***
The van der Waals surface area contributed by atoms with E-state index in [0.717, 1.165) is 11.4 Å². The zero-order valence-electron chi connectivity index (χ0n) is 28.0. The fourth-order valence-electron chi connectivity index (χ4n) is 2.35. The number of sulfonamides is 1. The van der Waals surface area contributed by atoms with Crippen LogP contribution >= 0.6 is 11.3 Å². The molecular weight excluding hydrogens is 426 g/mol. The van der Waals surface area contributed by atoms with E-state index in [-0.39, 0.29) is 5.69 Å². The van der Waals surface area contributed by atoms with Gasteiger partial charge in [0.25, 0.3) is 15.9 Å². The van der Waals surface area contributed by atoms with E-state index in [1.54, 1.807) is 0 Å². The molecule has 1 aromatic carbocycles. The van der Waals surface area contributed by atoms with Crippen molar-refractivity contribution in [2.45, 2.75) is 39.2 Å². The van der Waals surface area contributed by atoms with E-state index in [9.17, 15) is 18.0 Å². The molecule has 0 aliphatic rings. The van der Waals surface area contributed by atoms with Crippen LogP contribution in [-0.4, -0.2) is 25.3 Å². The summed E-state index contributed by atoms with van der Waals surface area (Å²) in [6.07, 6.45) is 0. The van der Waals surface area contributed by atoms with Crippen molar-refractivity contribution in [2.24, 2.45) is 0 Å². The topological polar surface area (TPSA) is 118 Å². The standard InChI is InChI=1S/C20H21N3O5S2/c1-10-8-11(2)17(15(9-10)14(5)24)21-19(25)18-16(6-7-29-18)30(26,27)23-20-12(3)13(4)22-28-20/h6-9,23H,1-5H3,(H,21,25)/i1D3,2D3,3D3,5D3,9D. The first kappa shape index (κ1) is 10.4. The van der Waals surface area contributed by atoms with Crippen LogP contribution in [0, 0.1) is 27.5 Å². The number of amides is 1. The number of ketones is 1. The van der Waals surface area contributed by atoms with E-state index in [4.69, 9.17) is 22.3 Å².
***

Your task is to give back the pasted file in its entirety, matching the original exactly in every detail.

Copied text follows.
The van der Waals surface area contributed by atoms with E-state index in [0.717, 1.165) is 11.4 Å². The zero-order valence-electron chi connectivity index (χ0n) is 28.0. The fourth-order valence-electron chi connectivity index (χ4n) is 2.35. The number of sulfonamides is 1. The van der Waals surface area contributed by atoms with Crippen LogP contribution >= 0.6 is 11.3 Å². The molecular weight excluding hydrogens is 426 g/mol. The van der Waals surface area contributed by atoms with E-state index in [-0.39, 0.29) is 5.69 Å². The van der Waals surface area contributed by atoms with Gasteiger partial charge in [0.25, 0.3) is 15.9 Å². The van der Waals surface area contributed by atoms with E-state index in [1.54, 1.807) is 0 Å². The molecule has 1 aromatic carbocycles. The van der Waals surface area contributed by atoms with Crippen molar-refractivity contribution in [2.45, 2.75) is 39.2 Å². The van der Waals surface area contributed by atoms with E-state index in [9.17, 15) is 18.0 Å². The molecule has 0 aliphatic rings. The van der Waals surface area contributed by atoms with Crippen LogP contribution in [-0.4, -0.2) is 25.3 Å². The summed E-state index contributed by atoms with van der Waals surface area (Å²) in [6.07, 6.45) is 0. The van der Waals surface area contributed by atoms with Crippen molar-refractivity contribution in [2.24, 2.45) is 0 Å². The topological polar surface area (TPSA) is 118 Å². The standard InChI is InChI=1S/C20H21N3O5S2/c1-10-8-11(2)17(15(9-10)14(5)24)21-19(25)18-16(6-7-29-18)30(26,27)23-20-12(3)13(4)22-28-20/h6-9,23H,1-5H3,(H,21,25)/i1D3,2D3,3D3,5D3,9D. The first kappa shape index (κ1) is 10.4. The van der Waals surface area contributed by atoms with Crippen LogP contribution in [0, 0.1) is 27.5 Å². The number of amides is 1. The number of ketones is 1. The van der Waals surface area contributed by atoms with E-state index in [4.69, 9.17) is 22.3 Å².